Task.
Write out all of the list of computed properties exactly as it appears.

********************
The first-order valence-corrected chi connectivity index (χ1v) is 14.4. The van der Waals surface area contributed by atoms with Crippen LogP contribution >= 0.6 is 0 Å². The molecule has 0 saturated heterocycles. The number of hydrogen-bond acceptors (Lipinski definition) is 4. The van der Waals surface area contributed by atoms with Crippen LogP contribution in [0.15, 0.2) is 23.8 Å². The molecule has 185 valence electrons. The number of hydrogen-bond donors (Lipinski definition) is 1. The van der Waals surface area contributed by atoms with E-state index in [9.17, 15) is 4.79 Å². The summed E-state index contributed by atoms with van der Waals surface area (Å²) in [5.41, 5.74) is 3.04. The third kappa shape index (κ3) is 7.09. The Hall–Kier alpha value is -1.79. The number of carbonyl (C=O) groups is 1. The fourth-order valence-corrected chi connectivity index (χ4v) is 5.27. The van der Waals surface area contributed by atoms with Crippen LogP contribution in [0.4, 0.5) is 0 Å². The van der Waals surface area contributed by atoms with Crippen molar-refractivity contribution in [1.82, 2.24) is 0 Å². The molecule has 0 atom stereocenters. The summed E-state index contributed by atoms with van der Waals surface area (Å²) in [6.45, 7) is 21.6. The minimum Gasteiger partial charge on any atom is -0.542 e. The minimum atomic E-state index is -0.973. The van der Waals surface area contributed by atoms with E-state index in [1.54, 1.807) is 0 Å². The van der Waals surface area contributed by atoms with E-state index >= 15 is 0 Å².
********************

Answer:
The first-order valence-corrected chi connectivity index (χ1v) is 14.4. The van der Waals surface area contributed by atoms with Crippen LogP contribution >= 0.6 is 0 Å². The molecule has 0 saturated heterocycles. The number of hydrogen-bond acceptors (Lipinski definition) is 4. The van der Waals surface area contributed by atoms with Crippen LogP contribution in [0.15, 0.2) is 23.8 Å². The molecule has 185 valence electrons. The number of hydrogen-bond donors (Lipinski definition) is 1. The van der Waals surface area contributed by atoms with E-state index in [9.17, 15) is 4.79 Å². The summed E-state index contributed by atoms with van der Waals surface area (Å²) in [5.41, 5.74) is 3.04. The third kappa shape index (κ3) is 7.09. The Hall–Kier alpha value is -1.79. The number of carbonyl (C=O) groups is 1. The fourth-order valence-corrected chi connectivity index (χ4v) is 5.27. The van der Waals surface area contributed by atoms with Crippen LogP contribution in [0.4, 0.5) is 0 Å². The van der Waals surface area contributed by atoms with Crippen molar-refractivity contribution in [1.82, 2.24) is 0 Å². The molecule has 0 atom stereocenters. The summed E-state index contributed by atoms with van der Waals surface area (Å²) in [6.45, 7) is 21.6. The minimum Gasteiger partial charge on any atom is -0.542 e. The minimum atomic E-state index is -0.973. The van der Waals surface area contributed by atoms with E-state index in [1.54, 1.807) is 0 Å². The van der Waals surface area contributed by atoms with E-state index >= 15 is 0 Å².